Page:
Therefore, I think they shouldn’t line up here in the first place. They should refuse to line up at all. They didn’t come here of their own free will; it was the workings of a system belonging to a massive organization. But despite this, people are made to think it was their decision to come here. This kind of manipulation of what people are thinking is the scariest.

But then there’s the fourth picture with the dogs and cats. They aren’t being mind controlled. Therefore it may surprisingly be they who hold the key to breaking this chain of events. Because if they realize what’s going on is wrong, their owners will realize it, too. I think perhaps that dogs and cats better understand the ghastliness or irrationality of human beings. Human beings, conversely, quickly end up believing and believing in all sorts of things. 

Issey Ogata’s Wildly Imaginative Art Appreciation Techniques

As actor, playwright, and director of his one-man show, Issey Ogata brings new worlds to life every day. We asked him for tips on having fun with the power of unfettered imagination.

When you look at a picture with unfettered imagination, before you even realize it, the things you know fade away and you begin to experience the “real”

My imagination began running wild with the third work. This picture is the most central, I think. Everyone’s smiling the same smile and facing the same direction. It’s creepy, isn’t it? It wouldn’t be so creepy if everyone was randomly looking in various directions, but because they look as if they have been made to line up in rows, it feels as if they have been forced to follow rules, regulations, and a set way of doing things. There are so many people, none of them are resisting, and everyone is obediently standing in line. I think it’s that obedience which is scary.

Getting and feeling ideas like this is different from the knowledge you get through reading a book. Read a history textbook and you’ll have a vague understanding that Japan once went down the wrong path, but when you look at a picture like this, its cogency hits you differently, impressing on you that the people in the picture smiling like that are students about to be sent to the frontline. This isn’t something you understand through knowledge. Knowledge is different from the “real” you see with your eyes.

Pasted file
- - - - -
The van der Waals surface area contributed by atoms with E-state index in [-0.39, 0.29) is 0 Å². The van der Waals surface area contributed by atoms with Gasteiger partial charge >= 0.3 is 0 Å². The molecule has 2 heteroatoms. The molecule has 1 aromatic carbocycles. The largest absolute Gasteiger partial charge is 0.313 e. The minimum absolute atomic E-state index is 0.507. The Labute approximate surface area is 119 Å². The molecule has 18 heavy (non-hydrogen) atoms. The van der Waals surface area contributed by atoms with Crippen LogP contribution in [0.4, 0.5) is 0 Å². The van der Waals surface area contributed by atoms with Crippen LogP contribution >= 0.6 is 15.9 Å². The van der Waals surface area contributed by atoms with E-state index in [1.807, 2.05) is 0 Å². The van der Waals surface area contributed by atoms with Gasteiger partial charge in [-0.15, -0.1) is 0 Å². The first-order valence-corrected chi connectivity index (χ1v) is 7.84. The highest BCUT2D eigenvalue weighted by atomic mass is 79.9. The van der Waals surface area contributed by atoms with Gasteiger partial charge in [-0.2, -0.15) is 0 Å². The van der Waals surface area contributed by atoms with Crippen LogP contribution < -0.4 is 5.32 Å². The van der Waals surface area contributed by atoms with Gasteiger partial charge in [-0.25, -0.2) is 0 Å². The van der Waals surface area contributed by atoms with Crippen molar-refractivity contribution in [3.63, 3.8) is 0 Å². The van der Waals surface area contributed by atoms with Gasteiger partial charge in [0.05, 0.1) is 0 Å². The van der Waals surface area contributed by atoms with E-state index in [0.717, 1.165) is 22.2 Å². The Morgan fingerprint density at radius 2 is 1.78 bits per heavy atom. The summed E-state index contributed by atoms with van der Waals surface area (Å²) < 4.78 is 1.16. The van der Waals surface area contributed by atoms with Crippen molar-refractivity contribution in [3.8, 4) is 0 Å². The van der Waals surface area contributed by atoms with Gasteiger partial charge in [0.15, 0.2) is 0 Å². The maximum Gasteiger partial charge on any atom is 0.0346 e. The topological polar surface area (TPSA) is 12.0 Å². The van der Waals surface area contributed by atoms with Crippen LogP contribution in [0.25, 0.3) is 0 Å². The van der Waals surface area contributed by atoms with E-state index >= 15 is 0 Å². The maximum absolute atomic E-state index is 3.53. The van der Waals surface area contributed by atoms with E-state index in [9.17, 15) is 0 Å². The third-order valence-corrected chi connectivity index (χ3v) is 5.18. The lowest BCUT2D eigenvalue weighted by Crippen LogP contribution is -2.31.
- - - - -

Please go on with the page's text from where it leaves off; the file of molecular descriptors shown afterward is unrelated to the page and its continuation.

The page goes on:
Looking at images of the real departure of students for the front which took place in Japan during World War II, even knowing that it’s students marching in those pictures, that’s just knowledge. Conversely, in my unfettered imagination, this picture shows the students leaving for war. And when I look at the picture again based on this idea, my knowledge fades away and the work comes forward. With my knowledge gone, I feel as if I am really there. I am shown that sight first-hand. I believe that cogency is on a whole different level from that of knowledge.

What I’m doing a play, to some extent knowledge is useless. It’s impossible to act through knowledge. Because only real, direct things like heart, or sweat, or this or that feeling will move the audience.

If you read the script of a Shakespearean play, for example, you’ll have knowledge of the plot. One king assassinates another king. The king then becomes filled with fear, but his wife tells him to pull himself together and be a king. If you just try to act in accordance with that knowledge, the audience won’t be moved one bit. If the king, Macbeth, doesn’t actually live on the stage, the audience will not be struck be his actions, they will not think him a fool, and they will not be moved. Knowledge is, of course, necessary, but ultimately it is a question of how far away you can get from knowledge. That is an eternal theme for myself.

You have to grapple with the image of the character being alive, with the very concept of being alive. You would think there was a method for doing this and yet there is none. Because there is no method which tells you that if you do “this,” you will be able to portray a character as being alive, you must find your own way. After all, the only life you have ever lived is your own, and therefore “this is how I perceive this character as being alive” is something only I can come up with.

I try to keep the same stance when looking at art.

It’s not an issue of whether a given piece of art has “power” or not; it’s “how do I want to see it?” That is my own personal belief. And when you do that, I think you can even call the act of just looking itself as already being an act of unfettered imagination. The desire to grapple with the very concept of being alive is to engage in unfettered imagination. Because there are an infinite number of ways to interpret being alive, and the real world.



(Profile of Issey OGATA)

Born in Fukuoka in 1952, Ogata began his career in theater in 1971. With a foot on every stage—from his one-man plays to movies, TV shows, radio, voiceovers, commercials, and more—he has won widespread acclaim.

(Sites related to Issey OGATA)